How to make Chrissy’s dinner

  • Get foil
  • Fold it like a big cup
  • Put leftovers in foil
  • Fold and pinch corners shut
  • Put on fire for 20 mins.

This was so good! I will be doing this when my family go camping. Thank you Chrissy!!!!

Later On That Day

Later on that day


The people of the big river was moved to the Slough Deschutes woods. We met some Recreation National Forest Rangers of the Slough Deschutes Woods.  After we learned a little history about why National Forest were established we proceed to take a beautiful mile and a half hike along Benham Falls.


National Forest was built in the United States to protect water sheds.  This is a huge project.  Water Sheds are import in today’s world, without water sheds we would not have water to water our fields, drinking, and other import matters at hand.


The forest rangers mission is to preserver wildlife.  The main plan is to care for the land and the people who utilize the parks for recreation.


The hike started it was along the Benham Falls.  We all started together; however, there were more advanced hikers than others.  I was the very last hiker to finish! None the less, I enjoyed the beautiful scenery.  Again I do apologize for no uploads for pictures or videos, I will upload when the blog site lets me.  We learned the falls were created by lava rocks and it actually turned the current of the river the opposite way.  This happened millions of years ago.




Today is August 1, 2014 and we are meeting Colin Mcguigan is employed with U.S. government Forest Service.  They fight forest fires in the Deschutes area.  They also plan and think fast because their crews’ life are on the line.  Mr. Mcguigan showed us the difference between fire fuels and introduced us to the Phils Trail Head. Phils Trail Head is for bike riders.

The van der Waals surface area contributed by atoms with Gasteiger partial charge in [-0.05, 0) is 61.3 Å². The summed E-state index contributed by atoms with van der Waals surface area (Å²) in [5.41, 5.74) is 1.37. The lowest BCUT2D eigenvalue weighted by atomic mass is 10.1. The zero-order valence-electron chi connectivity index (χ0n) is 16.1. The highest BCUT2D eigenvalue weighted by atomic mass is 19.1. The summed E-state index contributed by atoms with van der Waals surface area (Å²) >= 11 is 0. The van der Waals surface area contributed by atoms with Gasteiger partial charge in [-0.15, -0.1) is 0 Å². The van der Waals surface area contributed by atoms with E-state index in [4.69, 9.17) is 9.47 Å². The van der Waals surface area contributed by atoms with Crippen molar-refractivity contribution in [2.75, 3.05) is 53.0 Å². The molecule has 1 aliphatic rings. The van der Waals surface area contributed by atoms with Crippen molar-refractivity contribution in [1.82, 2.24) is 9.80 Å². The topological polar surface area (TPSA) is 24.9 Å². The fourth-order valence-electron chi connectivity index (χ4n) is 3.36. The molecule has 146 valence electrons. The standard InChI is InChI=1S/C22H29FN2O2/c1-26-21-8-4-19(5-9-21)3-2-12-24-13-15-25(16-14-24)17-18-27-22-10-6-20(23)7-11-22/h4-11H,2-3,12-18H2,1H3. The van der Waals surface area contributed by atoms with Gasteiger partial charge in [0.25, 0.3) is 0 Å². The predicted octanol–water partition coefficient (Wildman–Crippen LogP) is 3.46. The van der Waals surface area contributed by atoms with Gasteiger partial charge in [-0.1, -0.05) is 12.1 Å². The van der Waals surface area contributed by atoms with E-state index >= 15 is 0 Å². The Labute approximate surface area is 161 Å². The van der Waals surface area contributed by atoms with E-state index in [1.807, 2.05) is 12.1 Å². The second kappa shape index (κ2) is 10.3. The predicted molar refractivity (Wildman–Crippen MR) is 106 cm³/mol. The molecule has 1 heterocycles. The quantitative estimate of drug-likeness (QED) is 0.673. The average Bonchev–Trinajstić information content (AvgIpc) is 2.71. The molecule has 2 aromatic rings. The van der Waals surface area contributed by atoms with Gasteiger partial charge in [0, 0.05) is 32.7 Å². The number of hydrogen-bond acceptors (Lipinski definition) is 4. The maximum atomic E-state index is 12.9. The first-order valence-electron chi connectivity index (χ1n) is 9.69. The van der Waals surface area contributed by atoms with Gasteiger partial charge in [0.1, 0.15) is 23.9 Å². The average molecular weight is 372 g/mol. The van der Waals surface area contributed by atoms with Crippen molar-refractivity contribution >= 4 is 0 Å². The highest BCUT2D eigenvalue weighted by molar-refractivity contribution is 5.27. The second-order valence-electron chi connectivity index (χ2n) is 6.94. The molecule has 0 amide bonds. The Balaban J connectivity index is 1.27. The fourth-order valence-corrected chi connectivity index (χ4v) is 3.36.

Mr. Mcguigan showed a tree that has been hit by lightning.  The Tree was a ponderosa and it had a streak from the top of the tree to the bottom of the tree.  The streak was about 2 feet wide and looked like someone carved the line into the tree.  So far in the Pacific Northwest Region there has been thousands and thousands lighting strikes that hit ground.


After seeing this ponderosa tree, he proceeded to show us the difference between sizes of fire fuels.  There is 9-13% of moister fuel meaning there is a lot of dead, dry, trees or bushes; for example, qr. inch or less is 1hour fuel—qr. Inch or inch is 10 hour fuel—1-3 inches is 100 hours of fuel—and anything 3 inches in diameter or bigger is a 1000 hour fuel.   I do apologize for no pictures, I will upload when the blog site allows me.   Firefighters need to be educated to make fast calls in the field.   “It’s not chasing butterflies and petting squirrels” said, Mcguigan.  Could you image how small 1-3 inches and it will burn for 100 hours.  That is so scary.  It makes me confident that we have very passionate people like Colin Mcguigan to fight fire for us.